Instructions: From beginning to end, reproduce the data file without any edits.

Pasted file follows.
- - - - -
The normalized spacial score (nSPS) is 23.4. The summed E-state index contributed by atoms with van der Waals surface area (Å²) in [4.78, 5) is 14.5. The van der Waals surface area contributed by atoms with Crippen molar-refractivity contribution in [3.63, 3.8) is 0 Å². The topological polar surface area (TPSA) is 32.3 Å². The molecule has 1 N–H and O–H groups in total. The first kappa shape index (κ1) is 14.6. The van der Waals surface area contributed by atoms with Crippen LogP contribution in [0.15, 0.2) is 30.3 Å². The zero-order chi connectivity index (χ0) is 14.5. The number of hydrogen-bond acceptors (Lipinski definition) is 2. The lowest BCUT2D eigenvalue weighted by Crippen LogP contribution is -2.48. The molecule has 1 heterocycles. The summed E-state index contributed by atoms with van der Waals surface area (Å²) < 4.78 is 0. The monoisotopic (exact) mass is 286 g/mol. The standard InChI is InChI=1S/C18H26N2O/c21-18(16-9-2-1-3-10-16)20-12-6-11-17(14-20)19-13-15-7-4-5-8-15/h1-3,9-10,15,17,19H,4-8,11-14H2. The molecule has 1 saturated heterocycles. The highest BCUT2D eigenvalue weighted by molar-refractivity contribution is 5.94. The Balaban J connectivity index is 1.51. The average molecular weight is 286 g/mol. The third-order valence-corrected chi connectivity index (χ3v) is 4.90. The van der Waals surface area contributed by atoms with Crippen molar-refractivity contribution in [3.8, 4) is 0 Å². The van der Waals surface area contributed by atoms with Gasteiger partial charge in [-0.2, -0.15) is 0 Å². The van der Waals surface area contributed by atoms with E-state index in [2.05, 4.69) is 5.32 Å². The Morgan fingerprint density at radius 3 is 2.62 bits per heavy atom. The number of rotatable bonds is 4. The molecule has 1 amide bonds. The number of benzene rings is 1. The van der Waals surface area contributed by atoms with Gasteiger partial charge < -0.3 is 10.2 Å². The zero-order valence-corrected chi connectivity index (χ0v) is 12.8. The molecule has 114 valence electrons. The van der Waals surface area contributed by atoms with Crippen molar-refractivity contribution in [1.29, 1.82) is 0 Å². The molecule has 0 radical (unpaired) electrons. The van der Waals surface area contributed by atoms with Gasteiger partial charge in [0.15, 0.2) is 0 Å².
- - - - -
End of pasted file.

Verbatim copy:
The normalized spacial score (nSPS) is 23.4. The summed E-state index contributed by atoms with van der Waals surface area (Å²) in [4.78, 5) is 14.5. The van der Waals surface area contributed by atoms with Crippen molar-refractivity contribution in [3.63, 3.8) is 0 Å². The topological polar surface area (TPSA) is 32.3 Å². The molecule has 1 N–H and O–H groups in total. The first kappa shape index (κ1) is 14.6. The van der Waals surface area contributed by atoms with Crippen LogP contribution in [0.15, 0.2) is 30.3 Å². The zero-order chi connectivity index (χ0) is 14.5. The number of hydrogen-bond acceptors (Lipinski definition) is 2. The lowest BCUT2D eigenvalue weighted by Crippen LogP contribution is -2.48. The molecule has 1 heterocycles. The summed E-state index contributed by atoms with van der Waals surface area (Å²) < 4.78 is 0. The monoisotopic (exact) mass is 286 g/mol. The standard InChI is InChI=1S/C18H26N2O/c21-18(16-9-2-1-3-10-16)20-12-6-11-17(14-20)19-13-15-7-4-5-8-15/h1-3,9-10,15,17,19H,4-8,11-14H2. The molecule has 1 saturated heterocycles. The highest BCUT2D eigenvalue weighted by molar-refractivity contribution is 5.94. The Balaban J connectivity index is 1.51. The average molecular weight is 286 g/mol. The third-order valence-corrected chi connectivity index (χ3v) is 4.90. The van der Waals surface area contributed by atoms with Crippen molar-refractivity contribution in [3.8, 4) is 0 Å². The van der Waals surface area contributed by atoms with Gasteiger partial charge in [-0.2, -0.15) is 0 Å². The van der Waals surface area contributed by atoms with E-state index in [2.05, 4.69) is 5.32 Å². The Morgan fingerprint density at radius 3 is 2.62 bits per heavy atom. The number of rotatable bonds is 4. The molecule has 1 amide bonds. The number of benzene rings is 1. The van der Waals surface area contributed by atoms with Gasteiger partial charge < -0.3 is 10.2 Å². The zero-order valence-corrected chi connectivity index (χ0v) is 12.8. The molecule has 114 valence electrons. The van der Waals surface area contributed by atoms with Crippen molar-refractivity contribution in [1.29, 1.82) is 0 Å². The molecule has 0 radical (unpaired) electrons. The van der Waals surface area contributed by atoms with Gasteiger partial charge in [0.15, 0.2) is 0 Å².